XVI. Why would a Father allow bad things to happen-Part 2
Think of the misery that comes into our lives by our restless gnawing greed. We plunge ourselves into enormous debt and then take two and three jobs to stay afloat. We uproot our Families with unnecessary moves just so we can have a more prestigious house. We grasp and grab and never have enough. And most destructive of all our flashy cars and sports spectaculars and backyard pools have a way of crowding out much interest in the family, love of people, and those areas and virtues that make life worth living. How clearly the Apostle Paul saw this when he warned that our lust for wealth causes us to fall into Many senseless and hurtful desires that plunge men into ruin and destruction” (1 Tim. 6:9).
But we do not need to be imprisoned to greed. We can be ushered into a life of peace and serenity.
We weary of competing commitments and exhausting schedules. We desire to be obedient to God in all things, and have a growing knowledge that this frantic scramble is not his will. We yearn to enter the deep silences that give unity and direction to our lives.
Desire, however, is not enough. If we expect to enter the inward peace for which we were created, we will need to order our lives in specific ways. The things we do will not give us peace, but they will put us in the training program where we can receive it.
It is wonderful – this resting in God, this stilling of frantic activity this seeking first His Kingdom.
We must have a time to still the churning, to quiet the restlessness, to meditate on the almighty God who dwells in our hearts.
The experience of pressure is an intrinsic aspect of all Christian living and it appears that this has always been so. You are invited to identify with one or more traits or experiences of biblical leaders under pressure, and seek to apply new learning in specific areas of your own life. There is a flow of experience and wisdom in the community of faith there is much that we can learn from the past. In particular, the varied dimensions of brokenness portrayed in the lives of biblical leaders, and the rich learning – and sometimes healings – which they experienced by the grace and love of God, may inform and give profound insight to servant – children in the modern church.
The varied dimensions of pressure:
1. Loss of meaning in a living situation.
Many servant – children admit to feelings of meaninglessness in their living. Such an expression of loss of meaning in the living to which they believe they have been called by God either initiates or helps sustain experiences of stress. Biblical figures such as Jeremiah and David illustrate such feelings of meaninglessness.
Jeremiah is unusual among the Hebrew prophets because of the extent to which the biblical record reveals his personal feelings. From the outset of his ministry, he experienced a real sense of desperation when confronted with the almost hopeless task of ministering to Judah in her apostasy. His pent-up mental anguish found expression in passionate outbursts against his lot in life (read Jeremiah 5:10; 20:8, 14, 18).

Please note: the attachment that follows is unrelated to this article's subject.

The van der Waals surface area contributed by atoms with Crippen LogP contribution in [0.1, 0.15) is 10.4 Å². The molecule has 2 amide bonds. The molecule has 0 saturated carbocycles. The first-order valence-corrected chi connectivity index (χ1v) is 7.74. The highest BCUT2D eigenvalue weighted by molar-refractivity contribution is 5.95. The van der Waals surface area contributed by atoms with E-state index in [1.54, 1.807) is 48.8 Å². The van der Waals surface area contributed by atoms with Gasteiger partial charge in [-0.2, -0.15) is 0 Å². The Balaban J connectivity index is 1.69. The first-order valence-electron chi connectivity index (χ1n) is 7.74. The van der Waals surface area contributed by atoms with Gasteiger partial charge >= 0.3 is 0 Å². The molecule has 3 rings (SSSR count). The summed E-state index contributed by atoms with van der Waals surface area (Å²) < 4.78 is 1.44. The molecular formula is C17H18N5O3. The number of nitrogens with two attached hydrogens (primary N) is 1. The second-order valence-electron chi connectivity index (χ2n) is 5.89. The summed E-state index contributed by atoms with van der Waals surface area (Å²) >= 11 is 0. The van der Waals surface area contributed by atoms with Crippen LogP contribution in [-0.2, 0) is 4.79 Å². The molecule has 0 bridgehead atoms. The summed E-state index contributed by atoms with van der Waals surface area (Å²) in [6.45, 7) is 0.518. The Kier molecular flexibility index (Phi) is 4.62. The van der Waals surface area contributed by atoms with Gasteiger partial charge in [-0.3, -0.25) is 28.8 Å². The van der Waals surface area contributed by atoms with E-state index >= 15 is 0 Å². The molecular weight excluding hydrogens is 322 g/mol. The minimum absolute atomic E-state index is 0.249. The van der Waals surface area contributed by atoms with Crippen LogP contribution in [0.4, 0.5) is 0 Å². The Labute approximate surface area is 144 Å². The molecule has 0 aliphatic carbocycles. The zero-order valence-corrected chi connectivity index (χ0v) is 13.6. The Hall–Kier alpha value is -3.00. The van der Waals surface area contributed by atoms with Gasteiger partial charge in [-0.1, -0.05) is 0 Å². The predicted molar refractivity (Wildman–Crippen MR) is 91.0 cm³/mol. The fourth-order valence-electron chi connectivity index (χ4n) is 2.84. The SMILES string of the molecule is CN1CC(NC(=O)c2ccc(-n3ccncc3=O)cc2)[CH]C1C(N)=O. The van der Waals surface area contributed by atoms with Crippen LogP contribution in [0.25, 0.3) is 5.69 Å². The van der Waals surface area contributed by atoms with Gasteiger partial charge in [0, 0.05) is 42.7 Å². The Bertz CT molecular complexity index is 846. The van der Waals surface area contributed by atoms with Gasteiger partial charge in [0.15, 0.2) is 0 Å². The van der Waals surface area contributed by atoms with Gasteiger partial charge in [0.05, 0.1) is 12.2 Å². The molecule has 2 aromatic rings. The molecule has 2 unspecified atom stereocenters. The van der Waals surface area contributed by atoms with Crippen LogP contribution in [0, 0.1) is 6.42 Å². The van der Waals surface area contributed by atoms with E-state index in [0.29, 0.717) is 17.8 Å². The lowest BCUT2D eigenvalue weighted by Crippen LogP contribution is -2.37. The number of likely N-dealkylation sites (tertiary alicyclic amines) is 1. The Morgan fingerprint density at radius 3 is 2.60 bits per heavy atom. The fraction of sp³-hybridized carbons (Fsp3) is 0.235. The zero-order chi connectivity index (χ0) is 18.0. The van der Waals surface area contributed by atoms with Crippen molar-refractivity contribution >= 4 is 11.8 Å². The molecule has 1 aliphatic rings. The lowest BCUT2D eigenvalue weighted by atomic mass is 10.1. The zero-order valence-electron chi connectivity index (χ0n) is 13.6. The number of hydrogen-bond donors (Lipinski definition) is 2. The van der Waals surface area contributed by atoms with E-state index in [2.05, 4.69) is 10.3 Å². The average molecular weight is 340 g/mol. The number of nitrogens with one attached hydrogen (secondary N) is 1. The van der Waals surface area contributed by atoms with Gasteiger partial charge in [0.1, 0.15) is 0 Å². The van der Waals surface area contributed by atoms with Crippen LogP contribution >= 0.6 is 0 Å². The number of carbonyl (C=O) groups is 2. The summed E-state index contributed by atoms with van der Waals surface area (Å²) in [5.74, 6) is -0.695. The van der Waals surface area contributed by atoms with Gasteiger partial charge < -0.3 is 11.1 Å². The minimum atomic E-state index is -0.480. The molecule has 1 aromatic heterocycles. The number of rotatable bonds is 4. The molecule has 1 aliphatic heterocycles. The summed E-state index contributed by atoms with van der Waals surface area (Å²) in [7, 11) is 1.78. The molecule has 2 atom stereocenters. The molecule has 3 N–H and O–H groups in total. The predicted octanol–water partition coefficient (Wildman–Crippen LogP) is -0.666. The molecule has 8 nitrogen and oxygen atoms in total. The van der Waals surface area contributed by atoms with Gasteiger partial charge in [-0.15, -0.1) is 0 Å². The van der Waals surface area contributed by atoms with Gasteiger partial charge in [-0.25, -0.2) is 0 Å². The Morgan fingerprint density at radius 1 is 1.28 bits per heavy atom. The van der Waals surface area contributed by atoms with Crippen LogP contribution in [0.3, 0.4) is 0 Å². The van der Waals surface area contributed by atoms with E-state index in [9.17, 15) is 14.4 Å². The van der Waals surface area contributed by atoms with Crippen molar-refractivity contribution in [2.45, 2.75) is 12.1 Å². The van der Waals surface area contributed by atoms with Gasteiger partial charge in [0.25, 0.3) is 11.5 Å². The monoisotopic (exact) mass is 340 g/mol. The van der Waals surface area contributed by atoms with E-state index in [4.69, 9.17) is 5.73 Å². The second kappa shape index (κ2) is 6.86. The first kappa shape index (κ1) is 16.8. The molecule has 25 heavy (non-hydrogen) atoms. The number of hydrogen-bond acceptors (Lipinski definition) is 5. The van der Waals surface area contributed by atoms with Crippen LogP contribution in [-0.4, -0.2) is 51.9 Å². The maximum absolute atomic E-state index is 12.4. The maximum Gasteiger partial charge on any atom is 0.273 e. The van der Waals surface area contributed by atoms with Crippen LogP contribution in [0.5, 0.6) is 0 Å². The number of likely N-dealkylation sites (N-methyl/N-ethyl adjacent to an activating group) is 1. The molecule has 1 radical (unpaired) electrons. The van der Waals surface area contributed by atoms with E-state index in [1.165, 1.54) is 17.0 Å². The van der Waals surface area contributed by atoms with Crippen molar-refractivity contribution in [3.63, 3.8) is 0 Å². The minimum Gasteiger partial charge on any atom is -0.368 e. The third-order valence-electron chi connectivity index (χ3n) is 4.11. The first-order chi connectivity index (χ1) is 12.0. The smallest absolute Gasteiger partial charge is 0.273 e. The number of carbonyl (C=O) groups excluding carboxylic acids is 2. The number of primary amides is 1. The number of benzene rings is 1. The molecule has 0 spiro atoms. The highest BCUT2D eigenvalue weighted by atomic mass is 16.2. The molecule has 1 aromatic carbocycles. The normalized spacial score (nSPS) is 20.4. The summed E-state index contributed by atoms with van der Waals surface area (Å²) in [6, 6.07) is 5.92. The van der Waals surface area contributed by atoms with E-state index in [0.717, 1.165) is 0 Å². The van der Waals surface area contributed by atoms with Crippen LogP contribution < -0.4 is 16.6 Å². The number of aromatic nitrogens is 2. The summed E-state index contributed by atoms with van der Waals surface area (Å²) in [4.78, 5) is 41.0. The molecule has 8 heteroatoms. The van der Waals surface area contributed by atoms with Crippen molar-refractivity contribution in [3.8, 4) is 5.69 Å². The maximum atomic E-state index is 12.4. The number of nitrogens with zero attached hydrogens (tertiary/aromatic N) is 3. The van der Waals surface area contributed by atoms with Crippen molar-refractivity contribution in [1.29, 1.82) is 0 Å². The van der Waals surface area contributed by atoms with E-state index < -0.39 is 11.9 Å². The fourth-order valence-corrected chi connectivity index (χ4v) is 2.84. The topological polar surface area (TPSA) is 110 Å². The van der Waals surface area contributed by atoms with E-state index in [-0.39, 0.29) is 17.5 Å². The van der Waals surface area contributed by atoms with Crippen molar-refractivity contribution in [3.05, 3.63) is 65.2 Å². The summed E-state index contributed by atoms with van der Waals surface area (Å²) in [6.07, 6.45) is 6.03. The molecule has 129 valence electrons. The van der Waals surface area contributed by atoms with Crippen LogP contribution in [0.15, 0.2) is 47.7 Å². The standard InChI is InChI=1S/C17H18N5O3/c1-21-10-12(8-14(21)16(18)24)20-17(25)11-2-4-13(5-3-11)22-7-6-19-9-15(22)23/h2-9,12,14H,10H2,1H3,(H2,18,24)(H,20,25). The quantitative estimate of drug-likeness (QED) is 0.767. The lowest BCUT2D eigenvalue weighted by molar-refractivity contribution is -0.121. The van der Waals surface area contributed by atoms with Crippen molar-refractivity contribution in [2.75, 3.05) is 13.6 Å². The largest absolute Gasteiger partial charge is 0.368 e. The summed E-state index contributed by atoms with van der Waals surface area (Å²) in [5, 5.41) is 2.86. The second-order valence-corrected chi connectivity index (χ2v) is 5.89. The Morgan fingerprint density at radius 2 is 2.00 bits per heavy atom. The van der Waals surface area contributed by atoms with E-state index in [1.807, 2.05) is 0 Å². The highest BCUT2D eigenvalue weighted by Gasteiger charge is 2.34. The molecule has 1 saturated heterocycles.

Repeatedly, Jeremiah is pictured as perceiving his own ministry to be at variance with that of the priests. He questions both the validity of their ministry, and the capacity of the people to respond appropriately to his own prophetic ministry. He believes in the validity of his own ministry passionately, but realizes that others do not concur with his estimate.
David reveals himself to be a person who believes that God had been richly present to his ancestors, but experiences an apparent absence of the blessing of God upon his own life. Elsewhere in Psalm 22, David exposes his feelings of pain and irrelevance as well as concluding that, in an ultimate sense, his ministry is not pointless. Feelings of inadequacy and irrelevance in living are hardly new; they unfold naturally as part of the biblical story.
2. Loneliness and burden-bearing.
Experiences of personal loneliness by Christians, and the weight of burdens they carry, are common. Similar experiences of isolation and the weight of suffering are attested by biblical figures.
The book of Jeremiah depicts the agony of Jeremiah as interlocked with the agony of Yahweh himself at Israel’s rejection of him. Yahweh calls the people his daughter, they provoke him to agony, yet Jeremiah feels the wound, and the sickness grabs hold of his own heart and fills him with anguish and even weeping for what he sees ahead.
Five great confessions of Jeremiah have been identified; take the time to read and reflect on these:
1.11:18-23 and 12:1-6;
All share a highly personal description of Jeremiah’s own sufferings and events of lively despair, mixed with a trust in God that reaches out in the dark for help. Jeremiah’s deep feelings well up from his spiritual anguish.
Perhaps the most significant contributing factor to Jeremiah’s agony was his intense identification with the people to whom he had to proclaim the judgment of God:
My heart, my heart! Let me writhe!
O walls of my heart!
My heart is in tumult within:
I cannot keep still,
For the sound of the horn do I hear,
The blast of battle!
Crash upon crash it comes –
For all the land is ravaged
Of a sudden my tent is ravaged
In an instant my curtains.